Got garnish? If it’s one of the herbs we review below you’ll be getting some possible health benefits in the bargain.
Indeed, your herb garden (or spice rack, for those who prefer the convenience of dried) may be a source of more than aromatic seasonings.Modern scientists are re-discovering what many ancient herbalists claimed: that certain herbs contain compounds that might have useful biological effects. Bonus: by enhancing flavor, herbs can help you reduce the salt and excessive fat in your cooking.
Here’s a round up of the most commonly used herbs in cooking plus the low-down on the beneficial nutrients:
Parsley: Though often dismissed as a nutrition zero, parsley packs the punch of a nutrition hero.A mere quarter cup contains 300% vitamin K (a nutrient that may help reduce the risk of fractures) while providing an excellent sources of vitamins A and C.In addition, parsley contains the phytochemical myristicin, which animals studies have shown inhibit tumor formation, particularly in the lungs.Parsley is also a top source of the flavonoid apigenin, which may also help support breast, prostate, colon, skin and thyroid health.
Sage: If your recipes regularly contain pinches of this savory herb you’ll likely recall reading stories about memory-boosting benefits of sage.British researchers recently found phytochemicals in sage that protect a neurotransmitter (known as acetylcholine) that helps your brain make the proper connections.Forty-four study subjects under forty years of age had faster recall on memorized word lists after ingesting sage.The velvety, rabbit ear-like leaves of sage may do more than help you remember those tip-of-the-tongue tidbits.Sage might deserve a place in your anti-Alzheimers arsenal: Those suffering from this common form of dementia have correspondingly low levels of acetylcholine.
Rosemary: Move over, vitamin E! Rosemary’s baby (called Rosemarinic acid), may have similiar antioxidant effects as vitamin E.The piney, pungent, pointy leaves of rosemary have made more headlines recently: Kansas State University researchers found that adding rosemary to ground beef barred (by up to 60%) the formation of potentially cancer-causing compounds formed when meat is grilled.
Thyme: Thymol found in thyme oil, has antiseptic properties, showing up on the ingredient lists of products like Listerine and Vick’s VapoRub.Medics also made use of thyme’s antibacterial properties to cleanse wounds during WWI.Like Rosemary, thyme may help reduce levels of the carcinogenic heterocyclic amines (HCAs) hamburgers make under high heat.
That said, our Featured Recipe offers a much healthier way to use fresh thyme, sprinkling it on “Quinoa with Dried Cranberries, Apricots and Pecans.”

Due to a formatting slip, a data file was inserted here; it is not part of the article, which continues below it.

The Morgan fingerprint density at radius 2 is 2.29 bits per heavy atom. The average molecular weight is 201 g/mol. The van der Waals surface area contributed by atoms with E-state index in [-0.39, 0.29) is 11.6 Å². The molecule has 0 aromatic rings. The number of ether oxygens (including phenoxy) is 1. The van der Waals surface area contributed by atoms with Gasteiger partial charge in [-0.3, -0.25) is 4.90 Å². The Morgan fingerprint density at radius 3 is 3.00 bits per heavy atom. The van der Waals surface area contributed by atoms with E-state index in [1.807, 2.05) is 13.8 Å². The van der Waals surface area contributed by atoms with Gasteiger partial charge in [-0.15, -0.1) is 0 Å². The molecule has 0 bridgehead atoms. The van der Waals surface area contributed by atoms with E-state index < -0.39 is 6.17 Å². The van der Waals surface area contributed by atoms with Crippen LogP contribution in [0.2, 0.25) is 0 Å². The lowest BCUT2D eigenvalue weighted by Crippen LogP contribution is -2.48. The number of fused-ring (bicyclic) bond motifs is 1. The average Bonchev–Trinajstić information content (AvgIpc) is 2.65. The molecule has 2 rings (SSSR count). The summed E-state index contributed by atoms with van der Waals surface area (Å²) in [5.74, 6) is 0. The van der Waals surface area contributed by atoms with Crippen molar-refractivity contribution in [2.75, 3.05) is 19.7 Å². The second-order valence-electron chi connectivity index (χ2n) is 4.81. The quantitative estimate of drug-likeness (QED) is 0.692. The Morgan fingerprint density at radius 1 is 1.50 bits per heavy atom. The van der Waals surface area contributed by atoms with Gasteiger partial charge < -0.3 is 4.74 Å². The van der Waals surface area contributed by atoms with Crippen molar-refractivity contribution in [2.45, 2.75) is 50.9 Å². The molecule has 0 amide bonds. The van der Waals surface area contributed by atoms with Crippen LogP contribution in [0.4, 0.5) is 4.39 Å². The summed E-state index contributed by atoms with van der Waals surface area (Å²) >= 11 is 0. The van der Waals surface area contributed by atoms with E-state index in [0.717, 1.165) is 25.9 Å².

Cilantro: If you’ve been knocking back too much tequila, more cilantro in your salsa might help liver function, in lab research.A much more flavorful cousin of parsley, cilantro contains a compound (coriandrol) which Indian researchers found may help halt the progression of liver cancer by preventing a particular toxin from damaging the liver’s DNA.Another cilantro phytochemical, dodecenal, could prove to be a safe, natural weapon against foodborne disease such as Salmonella, according to a joint study by Mexican and US researchers.Fun fact: the spice coriander comes from the seeds of the cilantro plant.
Oregano: Though ubiquitous as an Italian seasoning, oregano stands out in antioxidant prowess.Gram per gram, dried oregano has thirty times the polyphenol capacity of blueberries according to the USDA’s list.California researchers backed by the USDA also found in lab studies that certain oregano compounds can kill harmful microbes such as E coli and staph aureus (a bacteria which, if untreated, can cause serious infection).
Basil: Presto pesto! While basil may be best known for flavoring pestos and pasta sauce, its compound eugenol effectively blocks COX enzymes in basic research, possibly helping to reduce the kind of inflammation that can be so harmful to heart health.Bursting with carotenoids, bunches of basil might support immunity, eye health and brain cell communication.
Mint: Researchers at the University of Salford, Manchester have identified a phytochemical in mint that can inhibit cancerous tumor growth in vitro by destroying the blood vessels that feed the tumor, a promising result if confirmed by human trials, expected to commence very soon.Mint also contains menthol, a phytochemical often used as a mild antiseptic for minor throat irritations.
Published May 1, 2006